No, this isn’t something like the Dirty Dozen, the Rogues Gallery, or the Crazy Eights. I’m not being that subtle for once.
So, I’ve tossed around an idea once or thrice here called “common knowledge.” It’s the sort of stuff you can put in your writing without worrying that people won’t know what you’re talking about. Nazis are bad. Puppies are good. Republicans are conservative. Democrats are progressive. Grass is green. The sky is blue. Getting into Harvard, the Major Leagues, or the Navy SEALS is an accomplishment. These are all safe bets in the world of common knowledge.
The place I see fledgling writers stumble a lot is when they decide since they know something, everyone must know it. They’ll even insist people should know it. And then they’ll use this “common knowledge” in their writing. Which is why a writer can make a joke about Kit Fisto putting his testicles all over Natalie Portman and then can’t figure out why no one laughs hysterically.
For the record, that’s a double-whammy nerd joke, but it depends on you knowing who Kit Fisto was in the Star Wars prequels and knowing what he looked like and remembering a joke from the 1985 film Better Off Dead. If you did have all that at your fingertips while you were reading that last paragraph, you probably got a good chuckle. If not, you’re still wrinkling your brow and trying to figure out what I’m getting at.
Which is what I wanted to get at.
On The Simpsons they have a special kind of joke they call “the ten percenters.” As the name implies, a ten percenter is a gag or a joke they know only ten percent of their audience is going to get. It’s a sly reference to politics or Fox News or Planet of the Apes that will slip by a lot of folks and make them wonder why one or two people keep repeating that line later at work.
(By the way, if any of you can explain the reference behind “I’m the first non-Brazilian person to travel in time!!” I’d love to hear it. Seen that one every Halloween for coming on fifteen years, still don’t get that joke…)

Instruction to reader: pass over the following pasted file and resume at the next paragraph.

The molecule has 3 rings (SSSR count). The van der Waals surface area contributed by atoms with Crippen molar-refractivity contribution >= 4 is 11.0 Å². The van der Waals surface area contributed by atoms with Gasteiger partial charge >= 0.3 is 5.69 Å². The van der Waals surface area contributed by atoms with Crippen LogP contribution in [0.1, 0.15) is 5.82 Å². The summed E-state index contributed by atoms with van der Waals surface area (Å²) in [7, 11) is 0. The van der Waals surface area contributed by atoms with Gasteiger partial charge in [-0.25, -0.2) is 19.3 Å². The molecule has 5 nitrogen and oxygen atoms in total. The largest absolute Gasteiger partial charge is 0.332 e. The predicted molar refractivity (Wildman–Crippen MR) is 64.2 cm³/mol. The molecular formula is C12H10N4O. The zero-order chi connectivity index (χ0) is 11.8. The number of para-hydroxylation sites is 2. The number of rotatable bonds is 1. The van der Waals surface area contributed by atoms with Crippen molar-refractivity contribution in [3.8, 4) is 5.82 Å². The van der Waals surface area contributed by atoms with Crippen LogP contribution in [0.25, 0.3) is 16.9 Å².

Now, here’s the key point. While they may do three or four of these ten percenters in each episode, The Simpsons does lots and lots of jokes for 99% of their audience. Everybody gets why it’s funny when Homer’s new boss turns out to be a supervillian planning to wipe out France with his doomsday device, and the irony that this is a job Homer’s finally good at. We also understand the joke when Krusty blames his bad behavior on his crippling Percoset addiction, then gets reminded Percoset is one of his show’s sponsors. And it’s hard not to laugh when Homer cheerfully implicates himself as a suspect when the old lady down the street is murdered. The ten percenters are great, but they can’t be the majority of the program. This is when the writers acknowledge that some of the things they find funny might be a bit obscure to some audience members. It also shows they’re aware of what the majority of their audience will find funny.
Want a literary example of a ten-percenter? I’m betting a decent number of you here have read Stephen King’s Under The Dome by now, yes? How many of you caught the reference to Lee Child’s kick-ass military character Jack Reacher? I skimmed right past it, myself, with only a dim thought of Who is this guy he’s talking about? flitting through my mind. It wasn’t a huge, key element of the chapter, though, so it didn’t really disrupt my reading. My girlfriend had to point it out while she was reading it.